"They got as much chance surviving a nuclear holocaust as they do just staying married," Lewis says.

The conversation sent me back through my "Homicide" library looking for "The Gas Man," an episode that ended the series' third season on May 5, 1995. The bulk of that hour took place in a car with two loser ex-cons played by Bruno Kirby and Richard Edson driving around, sharing their crackpot philosophies of life while trying to find a way to kill Pembleton for putting them in prison.

The Levinson-directed episode typifies the risks "Homicide" took in storytelling. The hour is seen through the eyes of the bad guys, not the cops, and the in-car conversations are as funny as anything in such Levinson feature films as "Tin Men" or "Diner."

The entire episode played to a disco soundtrack, with Kirby's character saying that he found the secret to life while listening to disco music in prison: "Like the song says, do a little dance, make a little love, get down tonight, get down tonight. Think about it, my friend, it's all right there in the song."

Searching
I have been replaying "Homicide" tapes like "The Gas Man" for almost a week now. I tell myself I have to do it for background, but I think there's something else going on. I've reached the point where -- like the character in Dennis Potter's "The Singing Detective" -- pieces of scenes, memories, real-life interviews and snatches of dialogue from the series are playing in a stream-of-consciousness loop in my head.

I started out searching for one crystal-clear, distilled image on which I would end this piece. Like Lewis in the alley, I felt if I could just find that thing, I could lay "Homicide" to rest in my mind. I was certain it would somehow feature Pembleton, the nexus of race and morality in "Homicide."

Maybe, it would be Pembleton in his dress blues standing at attention on the steps of the precinct house on Thames Street as a hearse passes by with the body of Detective Steve Crosetti (Jon Polito) from the 1994 episode titled "Crosetti." Pembleton's pose is an act of conscience done in defiance of bureaucratic policy, which seeks to distance the department from the suicide.

Or, maybe it would be the scene from the start of the 1996-1997 season when Pembleton, former alpha dog of the squad room, comes back to work so shattered by a stroke that he can't even handle placing the office lunch order, because he can't remember how to spell pizza. Heroes are not supposed to be laid this shuffle-step, stammer-talk low in American TV. This is the stuff of Greek tragedy or Shakespeare.

A delicious mix
But, in the end, the scenes all merge together for me: Pembleton struck down by the gods plays straight into Bruno Kirby's character who just wants to get down, get down tonight.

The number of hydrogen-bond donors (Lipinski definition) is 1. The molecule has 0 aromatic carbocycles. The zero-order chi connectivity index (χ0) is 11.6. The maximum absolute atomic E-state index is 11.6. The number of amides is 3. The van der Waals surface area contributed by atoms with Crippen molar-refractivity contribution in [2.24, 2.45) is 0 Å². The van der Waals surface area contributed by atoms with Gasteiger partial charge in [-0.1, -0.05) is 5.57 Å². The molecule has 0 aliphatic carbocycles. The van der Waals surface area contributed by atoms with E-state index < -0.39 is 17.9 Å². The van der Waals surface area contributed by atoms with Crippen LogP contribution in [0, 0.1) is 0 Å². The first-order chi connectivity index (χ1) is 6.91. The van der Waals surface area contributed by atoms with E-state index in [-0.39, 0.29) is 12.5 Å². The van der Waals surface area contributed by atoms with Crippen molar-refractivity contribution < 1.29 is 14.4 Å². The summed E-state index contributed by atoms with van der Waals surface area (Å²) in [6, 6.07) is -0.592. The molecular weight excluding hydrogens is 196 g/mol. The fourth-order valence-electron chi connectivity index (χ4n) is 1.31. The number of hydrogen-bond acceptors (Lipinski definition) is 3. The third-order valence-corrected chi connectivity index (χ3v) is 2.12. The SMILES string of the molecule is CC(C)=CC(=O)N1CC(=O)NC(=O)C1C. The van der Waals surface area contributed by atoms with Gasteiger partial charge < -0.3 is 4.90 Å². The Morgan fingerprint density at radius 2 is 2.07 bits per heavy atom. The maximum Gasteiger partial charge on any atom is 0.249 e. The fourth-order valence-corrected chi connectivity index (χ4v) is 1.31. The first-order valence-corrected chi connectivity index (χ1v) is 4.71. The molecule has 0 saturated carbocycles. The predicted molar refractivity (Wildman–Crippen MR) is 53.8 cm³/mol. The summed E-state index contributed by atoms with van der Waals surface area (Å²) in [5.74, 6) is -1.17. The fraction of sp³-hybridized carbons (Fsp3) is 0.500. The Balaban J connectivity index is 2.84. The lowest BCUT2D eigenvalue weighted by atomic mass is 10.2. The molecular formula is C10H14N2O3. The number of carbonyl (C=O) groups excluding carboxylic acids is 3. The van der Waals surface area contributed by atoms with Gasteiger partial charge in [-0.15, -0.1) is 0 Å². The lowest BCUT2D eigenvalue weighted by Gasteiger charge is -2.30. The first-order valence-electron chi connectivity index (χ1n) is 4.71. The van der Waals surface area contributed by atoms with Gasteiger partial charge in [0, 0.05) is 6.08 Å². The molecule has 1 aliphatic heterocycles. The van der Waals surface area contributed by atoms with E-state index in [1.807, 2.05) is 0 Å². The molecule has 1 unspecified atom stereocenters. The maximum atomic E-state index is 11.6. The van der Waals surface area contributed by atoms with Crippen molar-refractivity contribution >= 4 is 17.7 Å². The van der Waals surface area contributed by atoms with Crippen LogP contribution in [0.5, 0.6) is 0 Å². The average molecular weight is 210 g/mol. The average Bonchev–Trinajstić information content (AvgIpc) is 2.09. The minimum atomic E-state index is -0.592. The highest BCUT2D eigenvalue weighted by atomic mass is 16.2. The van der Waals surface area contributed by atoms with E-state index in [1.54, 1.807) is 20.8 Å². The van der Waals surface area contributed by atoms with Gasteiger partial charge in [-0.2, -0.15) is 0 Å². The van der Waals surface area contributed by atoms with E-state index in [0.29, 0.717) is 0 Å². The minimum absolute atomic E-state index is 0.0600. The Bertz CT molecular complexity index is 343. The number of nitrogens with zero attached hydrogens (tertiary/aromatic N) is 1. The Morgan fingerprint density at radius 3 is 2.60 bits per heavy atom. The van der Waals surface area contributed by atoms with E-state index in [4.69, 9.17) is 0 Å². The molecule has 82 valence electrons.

And, maybe, that's the answer, the truth that Levinson and Fontana captured in this Peabody Award-winning series. Maybe we all live at the intersection of the cosmic and the comic -- that place we first found ourselves on the night of Jan. 31, 1993, when this gift from the gods, "Homicide: Life on the Street," debuted after the Super Bowl:

Lewis and Crosetti are looking in a dark alley for clues.

"If I could just find this damn thing, I could go home," Lewis says.

"Life is a mystery. Accept it," Crosetti tells him.

"You're in your own world, Crosetti," Lewis says dismissively.

"The quest is what matters," Crosetti answers, ignoring the insult. "Looking, not finding. I read about it in this book."

"Now, since when did you ever read a book?" Lewis says.

"I read this book, an excerpt of this book."

"Now, see, that's what I'm saying, man. You said you read this book, but you didn't read nothing but an excerpt of this book."

"It says you never really find what you're looking for, because the whole point is looking for it. So, if you find it, it defeats its own purpose," Crosetti says, lighting a cigarette.

"You're in your own little world, Crosetti, because there ain't no one wants to be there with you."

"You try to explain everything, you know? But there are things you can't explain," Crosetii concludes, sounding as if he hasn't heard a word Lewis has said.

That scene ends on the comic with the two cops shining flashlights in each other's faces, trading ethnic insults and threats.

Tonight's final scene ends on the cosmic.

Not a word is said as the camera shifts its point of view. Suddenly we're looking down with omniscience on Lewis and Sheppard searching through the hopelessly dark urban night for the "thing" that will finally let them go "home." The thing they will never find.